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  1. This paper describes the temporal progression of human and social dimensions that undergraduate information and communications technology (ICT) students realized during an experiential learning externship where they explored digital divide technology solutions for low-income neighborhoods in the surrounding urban community. The described research represents significant adaptation and use of socio-technical integration research (STIR) with undergraduate ICT students engaged in work based experiential learning to promote equity in STEM education, instill a sense of civic responsibility, and practice approaches to tackling complex societal problems. Methods used for the research study included: STIR, semi-structured interviews, and on-site group observations. Using STIR, an embedded social scientist conducted regular one-on-one dialogs with three of four student externs, to collaboratively describe each student’s consideration of human and social dimensions as part of their technical work, explore alternative choices and their potential outcomes, and engage in reflexive learning that in some cases, influenced deliberate changes to material and behavioral practices. The on-site observation of group activities within the ICT innovation center situated in the local urban community provided additional ecosystem context during technical solution design and development of the digital divide solution for local high schools and feeder schools. Outcomes for participating undergraduate ICT students showed: 1) Technology learning improvements for all students; 2) Capacity building to reflect, anticipate and respond to socio-technical interactions for some students; and 3) Each student was able to progress to a new level of socio-technical learning and decision making. Reflexive discourse with participants surfaced cultural assets and consideration of alternative knowledges in collaborative technology design, development, and implementation that can potentially lead to solutions that are more community centered now and in the future as the ICT students transition to the workforce.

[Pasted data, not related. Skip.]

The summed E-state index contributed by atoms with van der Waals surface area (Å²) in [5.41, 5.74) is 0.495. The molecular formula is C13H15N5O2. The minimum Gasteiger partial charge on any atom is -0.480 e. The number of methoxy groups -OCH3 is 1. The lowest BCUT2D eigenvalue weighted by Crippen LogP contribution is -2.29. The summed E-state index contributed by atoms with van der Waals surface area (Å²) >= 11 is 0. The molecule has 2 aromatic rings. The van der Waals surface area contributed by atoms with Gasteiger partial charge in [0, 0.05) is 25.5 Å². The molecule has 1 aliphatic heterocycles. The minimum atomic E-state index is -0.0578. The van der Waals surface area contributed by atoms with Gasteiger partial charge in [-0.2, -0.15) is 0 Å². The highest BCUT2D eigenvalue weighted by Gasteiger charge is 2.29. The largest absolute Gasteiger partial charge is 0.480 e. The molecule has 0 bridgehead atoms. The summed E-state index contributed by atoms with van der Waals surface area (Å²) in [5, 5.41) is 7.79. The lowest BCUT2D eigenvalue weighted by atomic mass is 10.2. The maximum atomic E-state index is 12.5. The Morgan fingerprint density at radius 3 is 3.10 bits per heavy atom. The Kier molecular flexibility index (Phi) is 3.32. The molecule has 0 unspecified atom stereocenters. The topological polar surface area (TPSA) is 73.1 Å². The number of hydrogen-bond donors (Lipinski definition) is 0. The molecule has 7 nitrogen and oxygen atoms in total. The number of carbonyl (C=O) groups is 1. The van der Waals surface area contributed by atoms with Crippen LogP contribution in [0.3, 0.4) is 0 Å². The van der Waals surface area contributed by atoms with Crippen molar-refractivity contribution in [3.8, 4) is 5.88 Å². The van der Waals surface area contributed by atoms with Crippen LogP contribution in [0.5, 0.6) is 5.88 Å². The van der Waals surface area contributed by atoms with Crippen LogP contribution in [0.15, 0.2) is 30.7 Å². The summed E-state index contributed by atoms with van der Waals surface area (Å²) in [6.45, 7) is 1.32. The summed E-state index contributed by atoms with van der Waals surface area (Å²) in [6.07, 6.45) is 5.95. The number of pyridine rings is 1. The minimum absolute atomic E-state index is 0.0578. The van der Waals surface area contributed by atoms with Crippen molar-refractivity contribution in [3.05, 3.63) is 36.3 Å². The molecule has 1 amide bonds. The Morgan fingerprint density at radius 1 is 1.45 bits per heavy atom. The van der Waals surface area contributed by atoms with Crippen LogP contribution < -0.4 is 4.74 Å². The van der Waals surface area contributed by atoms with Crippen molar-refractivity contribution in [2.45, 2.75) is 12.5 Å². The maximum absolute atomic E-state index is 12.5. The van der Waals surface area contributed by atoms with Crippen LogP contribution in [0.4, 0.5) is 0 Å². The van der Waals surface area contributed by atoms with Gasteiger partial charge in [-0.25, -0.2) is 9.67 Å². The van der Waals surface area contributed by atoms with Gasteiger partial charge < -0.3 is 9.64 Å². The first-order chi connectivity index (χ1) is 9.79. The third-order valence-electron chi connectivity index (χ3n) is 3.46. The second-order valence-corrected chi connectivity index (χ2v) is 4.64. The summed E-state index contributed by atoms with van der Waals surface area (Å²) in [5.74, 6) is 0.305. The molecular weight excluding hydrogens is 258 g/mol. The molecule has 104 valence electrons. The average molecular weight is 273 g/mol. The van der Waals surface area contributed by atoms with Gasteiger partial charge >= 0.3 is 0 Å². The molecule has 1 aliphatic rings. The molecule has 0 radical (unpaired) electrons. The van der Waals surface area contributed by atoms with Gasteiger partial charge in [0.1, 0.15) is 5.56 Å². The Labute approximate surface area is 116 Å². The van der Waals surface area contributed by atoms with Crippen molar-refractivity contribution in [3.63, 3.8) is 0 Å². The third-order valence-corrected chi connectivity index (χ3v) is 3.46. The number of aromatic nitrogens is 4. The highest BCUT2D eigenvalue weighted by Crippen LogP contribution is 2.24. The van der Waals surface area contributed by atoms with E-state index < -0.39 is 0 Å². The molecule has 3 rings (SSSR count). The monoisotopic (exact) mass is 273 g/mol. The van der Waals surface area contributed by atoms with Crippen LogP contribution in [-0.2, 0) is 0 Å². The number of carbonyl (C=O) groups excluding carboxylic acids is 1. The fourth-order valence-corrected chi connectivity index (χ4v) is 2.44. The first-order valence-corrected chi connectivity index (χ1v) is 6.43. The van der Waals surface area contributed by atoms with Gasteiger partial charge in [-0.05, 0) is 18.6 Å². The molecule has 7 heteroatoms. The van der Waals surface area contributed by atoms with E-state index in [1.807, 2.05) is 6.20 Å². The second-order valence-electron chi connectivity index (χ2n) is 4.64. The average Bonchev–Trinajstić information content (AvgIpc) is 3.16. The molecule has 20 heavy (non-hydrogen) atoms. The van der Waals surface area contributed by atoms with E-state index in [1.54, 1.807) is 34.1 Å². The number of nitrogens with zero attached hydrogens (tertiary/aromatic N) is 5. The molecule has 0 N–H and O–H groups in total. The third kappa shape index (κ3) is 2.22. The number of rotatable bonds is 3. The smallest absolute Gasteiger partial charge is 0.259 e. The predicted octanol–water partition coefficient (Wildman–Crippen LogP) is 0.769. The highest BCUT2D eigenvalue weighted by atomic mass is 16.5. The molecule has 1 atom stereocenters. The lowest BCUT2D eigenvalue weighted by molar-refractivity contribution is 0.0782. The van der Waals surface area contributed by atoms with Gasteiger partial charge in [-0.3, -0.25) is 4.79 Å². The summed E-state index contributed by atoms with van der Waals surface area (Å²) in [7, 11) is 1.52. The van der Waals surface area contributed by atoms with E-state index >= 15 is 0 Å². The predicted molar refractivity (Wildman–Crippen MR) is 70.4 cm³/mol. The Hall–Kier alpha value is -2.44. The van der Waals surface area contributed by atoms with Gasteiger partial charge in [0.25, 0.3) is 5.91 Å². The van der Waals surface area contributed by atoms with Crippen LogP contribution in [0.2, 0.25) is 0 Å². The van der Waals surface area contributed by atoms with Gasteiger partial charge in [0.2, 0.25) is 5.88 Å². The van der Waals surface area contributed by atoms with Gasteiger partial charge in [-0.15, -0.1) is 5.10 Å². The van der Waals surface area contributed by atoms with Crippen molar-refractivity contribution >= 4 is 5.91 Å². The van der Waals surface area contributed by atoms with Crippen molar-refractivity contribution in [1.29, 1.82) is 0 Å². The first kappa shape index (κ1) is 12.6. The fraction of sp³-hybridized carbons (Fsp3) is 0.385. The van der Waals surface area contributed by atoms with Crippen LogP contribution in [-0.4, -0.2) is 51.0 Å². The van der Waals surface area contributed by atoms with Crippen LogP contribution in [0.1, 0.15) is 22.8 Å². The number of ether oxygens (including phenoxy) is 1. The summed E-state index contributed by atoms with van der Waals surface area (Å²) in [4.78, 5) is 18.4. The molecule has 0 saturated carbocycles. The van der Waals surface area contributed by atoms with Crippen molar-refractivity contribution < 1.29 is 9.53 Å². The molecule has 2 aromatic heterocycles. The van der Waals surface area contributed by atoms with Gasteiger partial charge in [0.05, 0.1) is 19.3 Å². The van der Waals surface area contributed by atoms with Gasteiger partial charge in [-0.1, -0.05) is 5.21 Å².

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  2. This paper describes the temporal progression of human and social dimensions that undergraduate information and communications technology (ICT) students realized during an experiential learning externship where they explored digital divide technology solutions for low-income neighborhoods in the surrounding urban community. The described research represents significant adaptation and use of socio-technical integration research (STIR) with undergraduate ICT students engaged in work based experiential learning to promote equity in STEM education, instill a sense of civic responsibility, and practice approaches to tackling complex societal problems. Methods used for the research study included: STIR, semi-structured interviews, and on-site group observations. Using STIR, an embedded social scientist conducted regular one-on-one dialogs with three of four student externs, to collaboratively describe each student’s consideration of human and social dimensions as part of their technical work, explore alternative choices and their potential outcomes, and engage in reflexive learning that in some cases, influenced deliberate changes to material and behavioral practices. The on-site observation of group activities within the ICT innovation center situated in the local urban community provided additional ecosystem context during technical solution design and development of the digital divide solution for local high schools and feeder schools. Outcomes for participating undergraduate ICT students showed: 1) Technology learning improvements for all students; 2) Capacity building to reflect, anticipate and respond to socio-technical interactions for some students; and 3) Each student was able to progress to a new level of socio-technical learning and decision making. Reflexive discourse with participants surfaced cultural assets and consideration of alternative knowledges in collaborative technology design, development, and implementation that can potentially lead to solutions that are more community centered now and in the future as the ICT students transition to the workforce. 
    more » « less